I once watched a boss tell a subordinate to keep an eye on new technologies so he could envision what the network would look like in a year. He told another to think 3 years out. It’s good advice. We work in tech, things change rapidly and with the right attitude and priorities any one of us can be a powerhouse for progress in our corner of the universe.
The problem is that boss never included either employee in any discussions on the future of the network, let alone the decision-making process. He tended to go into a room with his boss and shut the door, emerging when all the planning was finished to hand out assignments. Whether it was advice or a formal request, telling his subordinates to devote time to planning the network was reminiscient of telling them to learn Gaelic. Their lips pursed into tight smiles that stopped well short of their eyes, and they nodded. But it’s not relevant to their lives. Even if they wanted to learn Gaelic, they had 900 other tasks standing in the way.
If a busy person manages to find a spare hour to learn about something, the rational choice is to pick something that absolutely tickles them, or something they need to stave off immediate pain. You may want them to learn about Software-Defined Networking (SDN), but that busy person instinctively understands that their one hour is a precious resource and if there’s no SDN on their network it makes no sense to read about it.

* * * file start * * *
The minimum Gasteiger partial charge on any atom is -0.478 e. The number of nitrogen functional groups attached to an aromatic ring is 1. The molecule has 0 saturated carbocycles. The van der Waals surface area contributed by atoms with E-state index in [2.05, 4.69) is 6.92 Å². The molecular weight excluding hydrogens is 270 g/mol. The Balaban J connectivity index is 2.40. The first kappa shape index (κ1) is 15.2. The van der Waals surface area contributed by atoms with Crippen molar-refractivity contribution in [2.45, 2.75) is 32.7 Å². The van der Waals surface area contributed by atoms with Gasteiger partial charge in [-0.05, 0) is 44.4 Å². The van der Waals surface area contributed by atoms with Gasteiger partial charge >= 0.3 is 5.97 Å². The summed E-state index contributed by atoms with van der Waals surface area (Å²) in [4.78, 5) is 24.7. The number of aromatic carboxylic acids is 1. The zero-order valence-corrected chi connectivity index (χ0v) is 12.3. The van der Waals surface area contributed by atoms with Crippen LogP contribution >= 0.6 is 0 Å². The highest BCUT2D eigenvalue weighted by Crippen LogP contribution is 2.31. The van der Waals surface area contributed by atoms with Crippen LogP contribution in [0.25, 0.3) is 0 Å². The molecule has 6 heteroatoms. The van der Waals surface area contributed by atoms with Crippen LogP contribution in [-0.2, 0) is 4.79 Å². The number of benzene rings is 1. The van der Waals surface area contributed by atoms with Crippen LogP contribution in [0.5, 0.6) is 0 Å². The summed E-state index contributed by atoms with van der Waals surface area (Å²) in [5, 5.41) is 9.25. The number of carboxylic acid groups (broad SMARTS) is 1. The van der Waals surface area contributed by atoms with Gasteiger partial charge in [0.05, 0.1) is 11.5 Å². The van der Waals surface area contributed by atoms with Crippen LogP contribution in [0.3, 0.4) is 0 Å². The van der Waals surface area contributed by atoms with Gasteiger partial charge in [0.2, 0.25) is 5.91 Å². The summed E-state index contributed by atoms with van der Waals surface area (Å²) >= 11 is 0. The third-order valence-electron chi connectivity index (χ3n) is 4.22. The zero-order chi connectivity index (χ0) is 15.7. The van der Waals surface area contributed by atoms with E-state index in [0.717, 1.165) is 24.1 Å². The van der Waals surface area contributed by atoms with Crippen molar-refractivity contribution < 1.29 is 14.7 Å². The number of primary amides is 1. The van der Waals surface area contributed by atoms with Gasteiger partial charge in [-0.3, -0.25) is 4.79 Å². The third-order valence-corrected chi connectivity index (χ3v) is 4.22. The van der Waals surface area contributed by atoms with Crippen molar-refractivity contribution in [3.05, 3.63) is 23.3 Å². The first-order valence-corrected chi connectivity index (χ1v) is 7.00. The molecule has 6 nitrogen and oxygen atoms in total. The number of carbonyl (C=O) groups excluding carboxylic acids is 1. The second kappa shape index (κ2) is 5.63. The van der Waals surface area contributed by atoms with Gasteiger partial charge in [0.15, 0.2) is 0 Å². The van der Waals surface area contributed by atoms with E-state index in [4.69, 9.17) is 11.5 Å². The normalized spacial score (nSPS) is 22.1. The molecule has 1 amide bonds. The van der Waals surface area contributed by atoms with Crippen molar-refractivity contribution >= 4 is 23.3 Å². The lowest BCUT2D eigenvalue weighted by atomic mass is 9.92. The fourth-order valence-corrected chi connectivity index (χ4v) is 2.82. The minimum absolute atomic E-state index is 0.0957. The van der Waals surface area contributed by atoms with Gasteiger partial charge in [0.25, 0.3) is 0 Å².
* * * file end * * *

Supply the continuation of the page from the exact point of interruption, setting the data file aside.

The solution isn’t to chastise your direct reports for reading blogs about Blacksmithing instead of Packet Pushers, it’s to engage them. People are phenomenal at figuring out when they won’t be held accountable for knowledge, at which point they’ll forget it or skip learning it in the first place. That’s not a flaw, it’s an evolutionary trait that kept us alive for 10s of thousands of years. If you want someone to pay attention to something you have to make it relevant to them.
In this case that means scheduling planning meetings, explaining what the business needs and wants from IT, and asking for their input. The type of person who can configure BGP is the type of person who will reflexively begin untangling problems you drop in their path. Use that. Don’t use them, use their curiosity. Don’t hand down decrees, tell them what you want to accomplish and let them run with it. The result will be an employee who unconsciously commits to their job.
Telling a busy worker to go study things they’ll never use is a lose/lose proposition. You won’t get what you want from them, and they’ll feel like you’re assigning them frivolous homework. Tell them you need a mock up of a solution in a lab (and free up some time for them to accomplish it) because it could dictate what the network looks like next year and you’ll get your results.